Non-competes have always puzzled me. A non-compete agreement is usually signed by an employee who agrees not to start or join another company that competes with their employer.
It is possible that an employee could, using knowledge gained at one employer, take the intellectual property and skills to a competitive employer. However, as reported in the New York Times, non-compete clauses are showing up in some of the most unusual occupations, like event planners, chefs, and camp counselors.
Jimmy John’s, the fast-food sandwich shop, requires their rank-and-file sandwich makers to sign a non-compete that they will not work at another business that earns 10% or more of its revenue from sandwiches and is located within three miles of a Jimmy John’s for a two-year period.
Do They Work?
English Common Law found such an agreement unenforceable. However, only two states, California and North Dakota, currently do not allow non-compete agreements. A non-compete agreement could prevent you from working in the only industry you have the skills to work in.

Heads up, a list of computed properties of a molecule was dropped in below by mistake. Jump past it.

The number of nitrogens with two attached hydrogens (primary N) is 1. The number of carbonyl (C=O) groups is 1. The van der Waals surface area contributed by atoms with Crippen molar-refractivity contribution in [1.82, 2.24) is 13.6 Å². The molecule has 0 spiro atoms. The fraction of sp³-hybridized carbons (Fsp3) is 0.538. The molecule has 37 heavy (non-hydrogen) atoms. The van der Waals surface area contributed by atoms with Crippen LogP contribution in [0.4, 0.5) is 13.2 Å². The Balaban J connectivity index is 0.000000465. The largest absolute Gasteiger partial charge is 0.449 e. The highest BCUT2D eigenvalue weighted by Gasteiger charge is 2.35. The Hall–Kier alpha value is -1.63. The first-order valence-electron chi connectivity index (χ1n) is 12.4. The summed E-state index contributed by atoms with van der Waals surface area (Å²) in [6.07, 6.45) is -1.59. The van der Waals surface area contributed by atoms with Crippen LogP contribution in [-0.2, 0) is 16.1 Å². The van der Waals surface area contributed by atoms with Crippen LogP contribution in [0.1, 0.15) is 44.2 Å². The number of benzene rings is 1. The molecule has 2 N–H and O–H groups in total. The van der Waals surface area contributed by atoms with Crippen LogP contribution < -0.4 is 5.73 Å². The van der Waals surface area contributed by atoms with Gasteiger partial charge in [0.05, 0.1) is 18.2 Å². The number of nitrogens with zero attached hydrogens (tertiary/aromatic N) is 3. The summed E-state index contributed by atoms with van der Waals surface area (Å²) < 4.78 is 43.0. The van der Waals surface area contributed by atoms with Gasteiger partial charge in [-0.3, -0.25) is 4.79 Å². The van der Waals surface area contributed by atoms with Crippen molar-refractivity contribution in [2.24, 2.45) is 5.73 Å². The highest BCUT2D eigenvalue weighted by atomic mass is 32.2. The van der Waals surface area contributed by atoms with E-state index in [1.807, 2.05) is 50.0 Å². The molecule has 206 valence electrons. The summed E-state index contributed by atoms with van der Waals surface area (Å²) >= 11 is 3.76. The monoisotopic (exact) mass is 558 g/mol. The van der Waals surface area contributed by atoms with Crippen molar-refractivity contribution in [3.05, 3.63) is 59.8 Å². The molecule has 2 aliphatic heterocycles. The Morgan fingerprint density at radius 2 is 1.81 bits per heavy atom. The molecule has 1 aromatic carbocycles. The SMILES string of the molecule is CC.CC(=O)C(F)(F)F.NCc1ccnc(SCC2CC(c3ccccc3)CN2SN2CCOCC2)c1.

But the interesting point is not that an increasing number of employers are finding that the training they provide employees could provide their competitors with a competitive advantage.
The interesting point is that Jasjit Singh, Associate Professor of Strategy at INSEAD, has discovered that in areas where non-compete agreements are not enforceable, i.e. California’s Silicon Valley, this helps to create a collaborative environment where everyone does better. [Read more here]
Conversely, in Michigan where the law against non-competes has changed, there was an exodus of inventors and the best creative minds.
As Singh points out, not all employees are the best fit for all companies. Tying an employee down to your employment could cost you your competitive advantage.